The dithiocarbamate fungicide maneb (MB) has attracted interest due to increasing concern of the negative health effects of pesticides, as well as its association with Parkinson's disease (PD). Our laboratory has previously reported distinct phenotypic changes of neuroblastoma cells exposed to acute, sub-toxic levels of MB, including decreased mitochondrial respiration, altered lactate dynamics, and metabolic stress. In this study, we aimed to further define the specific molecular mechanisms of MB toxicity through the comparison of several thiol-containing compounds and their effects on cellular energy metabolism and thiol redox nodes. Extracellular flux analyses and stable isotope labeled tracer metabolomics were employed to evaluate alterations in energy metabolism of SK-N-AS human neuroblastoma cells after acute exposure of an array of compounds, including dithiocarbamates (maneb, nabam, zineb) and other thiol-containing small molecules (glutathione, N-acetylcysteine). These studies revealed MB and its methylated form (MeDTC) as unique toxicants with significant alterations to mitochondrial respiration, proliferation, and glycolysis. We observed MB to significantly impact cellular thiol redox status by oxidizing cellular glutathione and altering the thiol redox status of peroxiredoxin 3 (Prx3, mitochondrial) after acute exposure. Redox Western blotting revealed a MB-specific modification of cellular Prx3, strengthening the argument that MB can preferentially target mitochondrial enzymes containing reactive cysteine thiols. Further, stable isotope tracer metabolomics confirmed our energetics assessments, and demonstrated that MB exposure results in acute derangement of central carbon metabolism. Specifically, we observed shunting of cellular glucose into the pentose-phosphate pathway and reduction of TCA intermediates derived from glucose and glutamine. Also, we report novel lactate utilization for TCA enrichment and glutathione synthesis after MB exposure. In summary, our results further confirm that MB exerts its toxic effects via thiol modification, and significantly transforms central carbon metabolism.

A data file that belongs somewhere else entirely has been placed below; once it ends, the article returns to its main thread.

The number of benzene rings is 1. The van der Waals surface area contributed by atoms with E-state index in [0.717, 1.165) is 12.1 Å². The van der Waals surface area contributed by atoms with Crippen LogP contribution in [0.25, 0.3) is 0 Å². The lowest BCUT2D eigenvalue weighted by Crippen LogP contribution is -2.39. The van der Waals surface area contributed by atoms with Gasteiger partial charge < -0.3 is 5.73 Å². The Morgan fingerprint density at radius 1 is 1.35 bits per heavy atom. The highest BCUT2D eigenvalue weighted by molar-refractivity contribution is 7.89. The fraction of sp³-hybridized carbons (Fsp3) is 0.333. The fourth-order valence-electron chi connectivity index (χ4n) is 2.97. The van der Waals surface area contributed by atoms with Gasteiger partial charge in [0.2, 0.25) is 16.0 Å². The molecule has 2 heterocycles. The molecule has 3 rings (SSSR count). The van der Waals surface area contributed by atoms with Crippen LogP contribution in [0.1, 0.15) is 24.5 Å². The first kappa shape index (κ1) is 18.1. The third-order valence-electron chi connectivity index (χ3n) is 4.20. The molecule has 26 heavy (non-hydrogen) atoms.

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http://dx.doi.org/10.1016/j.freeradbiomed.2020.11.028DOI Listing
http://www.ncbi.nlm.nih.gov/pmc/articles/PMC7889696PMC
January 2021

SNARE proteins rescue impaired autophagic flux in Down syndrome.

PLoS One 2019 12;14(11):e0223254. Epub 2019 Nov 12.

Department of Pharmaceutical Sciences, Skaggs School of Pharmacy and Pharmaceutical Sciences, University of Colorado, Aurora, CO, United States of America.